Diabetes: Facts & Figures
- 463 million adults aged 20-79 years are currently living with diabetes
- By 2045 the global diabetes burden will increase to 700 million
- 374 million people are at an increased risk of developing type 2 diabetes
- 1 in 5 people above the age of 65 years have diabetes
- 90 percent of diabetes cases are due to type 2 diabetes
- 4.2 million deaths are caused diabetes every year
- Highest number of diabetics are in the age group of 40-59 years
- China has the highest number of diabetes cases - 114.3 million
- India has the second-highest number of diabetes cases - 72.9 million
- 1.1 million children and adolescents are living with type 1 diabetes
- 50 percent of type 2 diabetes is preventable
- 232 million (1 in 2) adults living with diabetes remain undiagnosed
- 20 million live births (1 in 6 births) are affected by diabetes during pregnancy
- 4 in 5 people are unable to recognize the early warning signs of diabetes
- 3 in 4 family members don't have access to diabetes education programs
- 79 percent of adults with diabetes live in low- and middle-income countries (LMICs)
- Economic burden of diabetes is USD 760 billion annually
Diabetes & its ComplicationsDiabetes is a chronic disease that occurs when the pancreas is unable to produce enough insulin (Type 1 diabetes) or the body is unable to properly utilize the insulin (Type 2 diabetes). As a result, the glucose levels in the blood become elevated. When blood levels of glucose become temporarily elevated during pregnancy, the condition is known as gestational diabetes. The major risk factors associated with Type 2 diabetes include a sedentary lifestyle, obesity, unhealthy diet, and a family history of diabetes.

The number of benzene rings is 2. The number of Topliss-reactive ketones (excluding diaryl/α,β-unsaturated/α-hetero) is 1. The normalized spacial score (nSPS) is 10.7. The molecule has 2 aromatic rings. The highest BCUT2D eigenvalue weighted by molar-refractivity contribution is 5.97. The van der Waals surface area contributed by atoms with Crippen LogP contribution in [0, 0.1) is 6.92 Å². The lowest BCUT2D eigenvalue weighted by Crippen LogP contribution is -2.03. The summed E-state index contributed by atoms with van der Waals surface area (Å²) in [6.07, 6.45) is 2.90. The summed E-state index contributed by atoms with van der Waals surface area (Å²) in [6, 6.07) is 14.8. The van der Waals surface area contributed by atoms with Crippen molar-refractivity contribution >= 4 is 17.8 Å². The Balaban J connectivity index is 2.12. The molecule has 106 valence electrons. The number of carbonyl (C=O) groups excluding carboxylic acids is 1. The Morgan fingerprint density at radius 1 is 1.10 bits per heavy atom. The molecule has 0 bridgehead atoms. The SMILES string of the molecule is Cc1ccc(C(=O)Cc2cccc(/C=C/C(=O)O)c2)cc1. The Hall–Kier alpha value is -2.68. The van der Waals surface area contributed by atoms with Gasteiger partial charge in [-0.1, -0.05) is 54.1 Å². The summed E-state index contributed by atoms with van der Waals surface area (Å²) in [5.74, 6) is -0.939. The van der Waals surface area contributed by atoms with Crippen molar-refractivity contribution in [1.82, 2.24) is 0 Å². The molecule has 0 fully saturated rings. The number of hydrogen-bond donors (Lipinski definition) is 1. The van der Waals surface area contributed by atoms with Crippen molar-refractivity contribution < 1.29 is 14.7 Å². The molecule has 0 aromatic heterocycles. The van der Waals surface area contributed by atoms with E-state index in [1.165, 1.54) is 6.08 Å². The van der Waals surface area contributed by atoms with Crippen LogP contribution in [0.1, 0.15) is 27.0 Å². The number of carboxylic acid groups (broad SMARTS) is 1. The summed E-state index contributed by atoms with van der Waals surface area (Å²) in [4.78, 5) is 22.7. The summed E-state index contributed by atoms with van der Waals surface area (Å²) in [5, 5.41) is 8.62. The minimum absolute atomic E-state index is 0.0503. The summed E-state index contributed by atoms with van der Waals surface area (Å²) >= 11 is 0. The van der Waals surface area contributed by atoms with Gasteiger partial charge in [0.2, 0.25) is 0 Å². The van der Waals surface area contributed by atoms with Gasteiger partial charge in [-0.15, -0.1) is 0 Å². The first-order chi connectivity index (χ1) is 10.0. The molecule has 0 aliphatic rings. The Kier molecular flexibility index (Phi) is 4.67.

Symptoms & Signs: Three of the most prominent clinical symptoms and signs of diabetes include the following:
- Polyphagia: Excessive hunger
- Polydipsia: Excessive thirst
- Polyuria Frequent urination
- Kidney Failure: This is technically termed as diabetic nephropathy, which results in damage to the nephrons in the kidneys that filter urine. This can eventually lead to kidney failure or total loss of kidney function
- Loss of Vision: This is technically termed as diabetic retinopathy, which results in damage to the retina - the photosensitive lining at the back of the eye, which is responsible for vision. Depending on the severity of the damage to the retina, partial or complete loss of vision can occur, resulting in blindness
- Nerve Damage: This is technically termed as diabetic neuropathy, which results in damage to the peripheral nerves. This can lead to the loss of sensation, tingling (pins-and-needles), or numbness in the limbs. Other complications include burning or shooting pain in the lower legs and foot ulcers. Ulcers of the feet can lead to amputation of the affected leg
Ways to Celebrate World Diabetes DayThere are many ways to celebrate World Diabetes Day. A few of these are highlighted below: